The waitress brings me a glass of carrot juice. She notices that I'm wearing gloves even though it's the middle of summer, but she just shrugs and leaves. Too young to recognize me, I guess. Or maybe she's still embarrassed by how I got kicked out of the game.

I sip the juice through a straw. On the jumbo-sized TV hanging over the bar, they're showing the Red Sox–Yankees game.

Credit: JACEY

A new player steps into the batter's box.

“Look at that stance. It's like watching a historical film,” the colour analyst says. “Gives you the shivers.”

Herman Ruth settles in, his six-foot-two, 180-pound frame filling the super-hi-def view. He's in prime shape. I'm sure the Red Sox training staff watch his diet like hawks.

“What do you think about the court decision?” asks the play-by-play announcer.

“I think they got it right. I don't see how they can stop him from playing. It's not his fault that he's cloned from Babe Ruth, you know? The kid just loves the game. Maybe he'll have a better record than even the original.”

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“And you think the small fine is fair?”

“Yeah, I think so. Look, the Red Sox didn't force the kid. They cloned him and found a loving family to adopt him. They didn't tell him who he was and left him alone for 18 years. Then they show up and offer him a job playing a game he loves. I just wish they hadn't disturbed the original Babe Ruth's grave.”

“What about the family's objections?”

“Like the court said, your family doesn't own you. You gotta give it to the Red Sox for coming up with this trick to make up for that debacle of a trade a century ago. A second chance for the Sox and the Babe!”

Ruth swings and there's the solid crack of wood on leather. He stands there for a fraction of a second, watching the ball sail on its inevitable trajectory out of the ball park. Then his face breaks into that famous grin, and he begins the trot around the bases.

I get up and pocket the straw. I take out some cash with my gloved hands and leave it on the table.

I've been voted the AL MVP three times. All-Star more than a dozen times. I would have had the all-time home-run record. I could have been a great, no, the greatest, player in history.

I won't leave any of my cells behind.


“Let me introduce you to Doctor Danzer,” my agent Scott says. “She's as good a scientist as I am an agent.” I haven't seen Scott in years. In fact, he's been avoiding my calls ever since my disgrace.

I shake the woman's hand. “Pleased to meet you.”

“I was a fan,” she says. I note the past tense.

“Of all my clients,” Scott says in a tone that suggests we're still buddies, “you're the first to bring up the intellectual-property angle. It's brilliant. Once we get the protection in place, we'll sell the cloning rights to the highest bidder.”

I harrumph non-committally. He's practically rubbing his hands because I finally found another way to make money for him. A second chance.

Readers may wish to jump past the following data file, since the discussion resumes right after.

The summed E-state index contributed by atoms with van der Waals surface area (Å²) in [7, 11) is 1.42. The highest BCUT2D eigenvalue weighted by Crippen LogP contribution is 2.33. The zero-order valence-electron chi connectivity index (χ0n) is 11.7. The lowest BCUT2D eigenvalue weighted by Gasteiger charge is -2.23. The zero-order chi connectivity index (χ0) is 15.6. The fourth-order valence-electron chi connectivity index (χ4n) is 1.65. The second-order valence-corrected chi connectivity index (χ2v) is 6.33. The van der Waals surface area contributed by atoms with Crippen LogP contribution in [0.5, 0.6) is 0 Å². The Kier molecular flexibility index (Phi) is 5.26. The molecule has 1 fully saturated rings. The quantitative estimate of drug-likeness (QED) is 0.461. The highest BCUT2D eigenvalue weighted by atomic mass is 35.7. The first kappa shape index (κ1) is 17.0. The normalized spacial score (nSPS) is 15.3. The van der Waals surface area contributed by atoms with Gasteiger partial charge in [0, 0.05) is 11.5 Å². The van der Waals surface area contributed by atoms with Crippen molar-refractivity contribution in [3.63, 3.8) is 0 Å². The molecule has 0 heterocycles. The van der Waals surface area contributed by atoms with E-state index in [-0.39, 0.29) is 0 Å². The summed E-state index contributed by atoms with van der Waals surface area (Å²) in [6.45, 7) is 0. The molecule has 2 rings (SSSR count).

“We can't patent your genome, after the Supreme Court said naturally occurring genes can't be patented. We can't copyright it either, as copyright requires a threshold of 'original expression' that's nonfunctional. But I found Doctor Danzer here to help us.”

“Directed methylation,” she says, and looks at me expectantly.

Scott and I wait politely. But she is apparently finished.

“Doc, you gotta explain more,” Scott pleads. “We're not PhDs here.”

She sighs. “It's really very simple. As a person develops from a fertilized egg, the DNA gets small bits of hydrocarbons attached to it in a process called methylation, part of gene-expression regulation. It's one of the main ways that the cells in your tissues are different from stem cells.”

“How does this help you provide that bit of 'originality' to my genes?” I prod.

“I've invented a technique that will add methyl groups to your DNA in a specific, targeted way. I'll focus on the non-coding segments of your DNA to minimize the possibility of side effects. To make the copyright office really happy, we can use binary code to etch some message into your genes based on the positions of the methyl groups.”

“I'll write you a poem.”

“That will do. Then we can copyright the whole methylated genome. Since demethylation of somatic cells during cloning tends to be incomplete, if they try to clone you, some of the artificial methylation will survive into the clone.”

“Thus infringing my copyright.” I'm catching on. “But what if they're willing to pay the damages?”

“Ha!” Scott slaps my back. “This is where it becomes genius. By registering the copyright, we can get statutory damages. How many cells are in a human body, doctor?”

“About a hundred trillion.”

“At the minimum statutory damage rate of $750 per copy, that's ... many times the national debt. Who can afford to clone you without authorization?”

I can see Scott is already planning on spending his commission.


“You sure about this?” I ask.

“As sure as anything involving epigenetics,” Doctor Danzer says. I asked her to stay after Scott left. “I can direct the methylation process in such a way that cloned embryos will not develop properly. You won't be able to sell your copyright at all.”

“That'll be perfect,” I said. “Thank you, doctor.”

“You could have been great,” she says.

I shrug.

I don't just want to control my genes for the rest of my life plus 70 years. I want to make sure that there will never be another me in the world, no copies that may excel the original. Call me vain if you want. I may have made my mistakes, but I want to be the only me in the history of the Universe.

No second chances.Footnote 1